Nadine Njeim Takes Lebanese Women Back 100 Years: Men Should Have Premarital Sex, But Not Women

Nadine Njeim

Former Lebanese beauty queen and current actress Nadine Njeim recently gave an interview to a program on Future TV in which she was asked about sex for men and women in society.

The conversation went as follows (my translation follows the video):

Reporter: Suppose your son turned 18 and said he wants to sleep with a girl he loves. What would you say?

Nadine: Go for it, certainly. He’s a man!

R: You allow a man but not a woman to do so?

N: Yes! He’s a man. If a man doesn’t get experience, he will be a 40 year old who won’t satisfy his wife. Marriage shouldn’t happen early for a man in my books.

R: But Nadine, religion equates men and women in that they are both not supposed to engage in premarital sex.

N: Yes, I agree. But at the end of the day, this is a boy. Boys have no flaws. You can’t tell a boy not to do such things. If he doesn’t, he doesn’t mature. You feel he has a weak personality if he doesn’t sleep or date women. Sex or no sex, love or not, fun or not. This is a boy. He needs to have his adventures in order to grow.

R: You’re saying this as a girl with a strong personality.

N: Yes, I’m not with equality between men and women.

R: Why?

N: I want women to stay women. If they equate me with a man, I’d feel like a man. I don’t want to. I want to stay a woman.

If you thought we were moving away from such conversation, think again.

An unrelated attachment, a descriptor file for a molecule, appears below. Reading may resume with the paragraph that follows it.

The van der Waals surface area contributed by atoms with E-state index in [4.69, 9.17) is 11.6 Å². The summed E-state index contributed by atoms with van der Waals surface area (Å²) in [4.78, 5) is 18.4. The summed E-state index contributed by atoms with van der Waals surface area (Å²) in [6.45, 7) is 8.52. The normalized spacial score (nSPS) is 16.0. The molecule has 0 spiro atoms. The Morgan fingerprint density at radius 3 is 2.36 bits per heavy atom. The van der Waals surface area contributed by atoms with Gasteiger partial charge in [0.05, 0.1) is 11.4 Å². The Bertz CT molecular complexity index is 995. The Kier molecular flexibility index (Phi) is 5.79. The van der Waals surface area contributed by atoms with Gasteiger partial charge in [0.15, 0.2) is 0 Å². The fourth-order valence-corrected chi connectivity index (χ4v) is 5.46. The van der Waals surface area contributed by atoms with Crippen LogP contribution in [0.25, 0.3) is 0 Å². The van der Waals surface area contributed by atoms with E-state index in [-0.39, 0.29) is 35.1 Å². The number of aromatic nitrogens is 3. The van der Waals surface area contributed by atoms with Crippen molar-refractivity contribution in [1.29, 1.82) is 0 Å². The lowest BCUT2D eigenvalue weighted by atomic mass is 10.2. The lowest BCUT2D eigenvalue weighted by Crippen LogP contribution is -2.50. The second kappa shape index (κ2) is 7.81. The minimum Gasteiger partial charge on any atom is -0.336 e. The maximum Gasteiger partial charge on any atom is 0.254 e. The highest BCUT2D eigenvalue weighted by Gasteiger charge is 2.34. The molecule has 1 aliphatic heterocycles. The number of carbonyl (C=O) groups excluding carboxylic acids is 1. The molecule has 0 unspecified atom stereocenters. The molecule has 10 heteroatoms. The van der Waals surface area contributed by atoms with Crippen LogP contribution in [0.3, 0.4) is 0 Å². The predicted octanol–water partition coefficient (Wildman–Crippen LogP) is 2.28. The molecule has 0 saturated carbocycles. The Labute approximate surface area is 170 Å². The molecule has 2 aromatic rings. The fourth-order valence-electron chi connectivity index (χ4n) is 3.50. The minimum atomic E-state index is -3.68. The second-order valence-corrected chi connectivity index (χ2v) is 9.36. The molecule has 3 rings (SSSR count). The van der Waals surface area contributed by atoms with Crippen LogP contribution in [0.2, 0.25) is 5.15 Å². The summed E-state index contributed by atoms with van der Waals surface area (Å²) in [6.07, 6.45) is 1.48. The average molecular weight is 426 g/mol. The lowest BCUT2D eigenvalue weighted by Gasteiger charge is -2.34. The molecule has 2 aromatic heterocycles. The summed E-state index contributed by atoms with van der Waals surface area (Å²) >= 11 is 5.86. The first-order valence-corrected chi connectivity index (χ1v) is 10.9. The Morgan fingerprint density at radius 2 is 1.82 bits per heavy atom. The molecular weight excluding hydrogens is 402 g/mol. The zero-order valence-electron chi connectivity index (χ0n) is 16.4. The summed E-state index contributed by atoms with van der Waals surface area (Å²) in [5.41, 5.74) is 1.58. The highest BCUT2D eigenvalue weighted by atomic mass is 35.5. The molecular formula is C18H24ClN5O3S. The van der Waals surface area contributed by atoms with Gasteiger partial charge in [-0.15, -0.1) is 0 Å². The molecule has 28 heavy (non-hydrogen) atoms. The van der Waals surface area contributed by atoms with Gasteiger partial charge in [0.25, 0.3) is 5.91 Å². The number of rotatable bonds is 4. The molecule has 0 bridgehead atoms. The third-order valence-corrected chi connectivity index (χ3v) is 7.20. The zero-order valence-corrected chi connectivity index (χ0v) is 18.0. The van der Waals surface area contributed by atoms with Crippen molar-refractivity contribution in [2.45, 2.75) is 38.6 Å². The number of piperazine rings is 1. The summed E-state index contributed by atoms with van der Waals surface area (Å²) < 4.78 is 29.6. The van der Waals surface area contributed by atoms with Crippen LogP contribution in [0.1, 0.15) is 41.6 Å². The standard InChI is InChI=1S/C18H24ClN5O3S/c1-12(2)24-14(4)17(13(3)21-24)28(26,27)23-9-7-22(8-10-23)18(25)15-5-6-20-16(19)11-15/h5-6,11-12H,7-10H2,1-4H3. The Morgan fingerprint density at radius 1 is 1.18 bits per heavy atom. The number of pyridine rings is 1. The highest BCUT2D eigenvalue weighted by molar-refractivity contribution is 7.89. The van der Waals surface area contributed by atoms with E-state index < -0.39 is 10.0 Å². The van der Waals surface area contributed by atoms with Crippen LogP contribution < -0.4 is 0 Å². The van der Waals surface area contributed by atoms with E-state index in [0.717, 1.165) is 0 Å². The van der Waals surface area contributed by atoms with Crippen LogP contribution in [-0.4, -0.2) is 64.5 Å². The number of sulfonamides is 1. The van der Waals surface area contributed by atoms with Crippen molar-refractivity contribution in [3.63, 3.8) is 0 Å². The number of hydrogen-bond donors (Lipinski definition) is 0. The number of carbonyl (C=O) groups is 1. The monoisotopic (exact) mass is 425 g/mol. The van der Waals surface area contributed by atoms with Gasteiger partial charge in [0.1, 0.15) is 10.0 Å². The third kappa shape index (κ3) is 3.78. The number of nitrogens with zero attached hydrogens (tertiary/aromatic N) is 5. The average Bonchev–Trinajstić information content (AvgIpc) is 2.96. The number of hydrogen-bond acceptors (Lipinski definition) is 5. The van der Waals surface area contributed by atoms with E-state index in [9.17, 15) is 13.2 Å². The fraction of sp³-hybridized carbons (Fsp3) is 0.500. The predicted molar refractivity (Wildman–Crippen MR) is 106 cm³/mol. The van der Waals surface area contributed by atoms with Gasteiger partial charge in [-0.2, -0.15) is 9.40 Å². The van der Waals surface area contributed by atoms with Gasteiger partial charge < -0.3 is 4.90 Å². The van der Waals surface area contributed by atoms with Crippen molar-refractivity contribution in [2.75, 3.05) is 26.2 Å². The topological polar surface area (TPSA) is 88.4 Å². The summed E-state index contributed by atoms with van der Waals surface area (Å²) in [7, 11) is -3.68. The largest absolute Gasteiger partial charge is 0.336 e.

I wonder which vagina Nadine Njeim’s son is supposed to penetrate in order to grow and be a “man” in all the Arab, patriarchal sense of the word that she means if she does not want women to have sex too.

It’s such a shame to see a woman with her status and reach set back women in the country and the region eons in their struggle for equality, starting with the most important liberation of all: their bodies. When Nadine Njeim insists that women should not engage in sexual activity but men should for whichever reasons she cites, she is inherently demeaning her gender as entities that are not allowed to enjoy their bodies, seek out the same “growth” she wants for their penis-equipped counterparts in society and, well, become strong and independent and whatever comes with sexual liberation in a society that thrives on sexual oppression of women and men alike.

At a time when we’re fighting tooth and nail to give Lebanese women a much-needed advantage in our societies, be it in laws, political representation or simply advancing them in places where they’ve been subdued for years, it’s a shame to see one of those women take such a public stance against her own gender, and to have that woman have a megaphone as big as Nadine Njeim’s.

By proclaiming that men and women should not be allowed to have the same experiences, Nadine Njeim is inherently approving of the fact that men should have an upper hand when it comes to other aspects as well. It’s not a far stretch to assume the gender that is allowed, according to her, to sleep around before marriage would also be allowed to hold a prerogative after marriage, such as forcing his wife to have sex even when she doesn’t want to or beating her into submission because she dared oppose him.